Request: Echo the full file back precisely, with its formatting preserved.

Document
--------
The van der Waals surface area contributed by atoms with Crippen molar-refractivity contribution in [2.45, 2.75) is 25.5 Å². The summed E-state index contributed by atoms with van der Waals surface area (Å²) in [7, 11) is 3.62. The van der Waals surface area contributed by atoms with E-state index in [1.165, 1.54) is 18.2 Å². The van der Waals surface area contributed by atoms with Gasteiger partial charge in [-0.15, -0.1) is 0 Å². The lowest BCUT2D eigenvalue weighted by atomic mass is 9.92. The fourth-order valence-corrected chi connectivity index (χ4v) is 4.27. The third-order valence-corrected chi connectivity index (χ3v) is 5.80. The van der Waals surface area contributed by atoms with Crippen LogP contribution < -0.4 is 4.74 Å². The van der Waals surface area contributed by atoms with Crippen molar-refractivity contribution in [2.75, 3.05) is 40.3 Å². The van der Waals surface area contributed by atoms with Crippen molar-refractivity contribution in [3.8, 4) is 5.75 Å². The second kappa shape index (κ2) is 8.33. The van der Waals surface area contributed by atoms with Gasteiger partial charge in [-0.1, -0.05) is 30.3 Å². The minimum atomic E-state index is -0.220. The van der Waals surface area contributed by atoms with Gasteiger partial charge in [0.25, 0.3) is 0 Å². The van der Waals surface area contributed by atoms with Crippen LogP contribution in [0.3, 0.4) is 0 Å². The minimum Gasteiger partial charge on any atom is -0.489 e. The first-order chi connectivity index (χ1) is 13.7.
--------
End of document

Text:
The van der Waals surface area contributed by atoms with Crippen molar-refractivity contribution in [2.45, 2.75) is 25.5 Å². The summed E-state index contributed by atoms with van der Waals surface area (Å²) in [7, 11) is 3.62. The van der Waals surface area contributed by atoms with E-state index in [1.165, 1.54) is 18.2 Å². The van der Waals surface area contributed by atoms with Gasteiger partial charge in [-0.15, -0.1) is 0 Å². The lowest BCUT2D eigenvalue weighted by atomic mass is 9.92. The fourth-order valence-corrected chi connectivity index (χ4v) is 4.27. The third-order valence-corrected chi connectivity index (χ3v) is 5.80. The van der Waals surface area contributed by atoms with Crippen LogP contribution < -0.4 is 4.74 Å². The van der Waals surface area contributed by atoms with Crippen molar-refractivity contribution in [2.75, 3.05) is 40.3 Å². The van der Waals surface area contributed by atoms with Crippen molar-refractivity contribution in [3.8, 4) is 5.75 Å². The second kappa shape index (κ2) is 8.33. The van der Waals surface area contributed by atoms with Gasteiger partial charge in [-0.1, -0.05) is 30.3 Å². The minimum atomic E-state index is -0.220. The van der Waals surface area contributed by atoms with Gasteiger partial charge in [0.25, 0.3) is 0 Å². The van der Waals surface area contributed by atoms with Crippen LogP contribution in [0.3, 0.4) is 0 Å². The minimum Gasteiger partial charge on any atom is -0.489 e. The first-order chi connectivity index (χ1) is 13.7.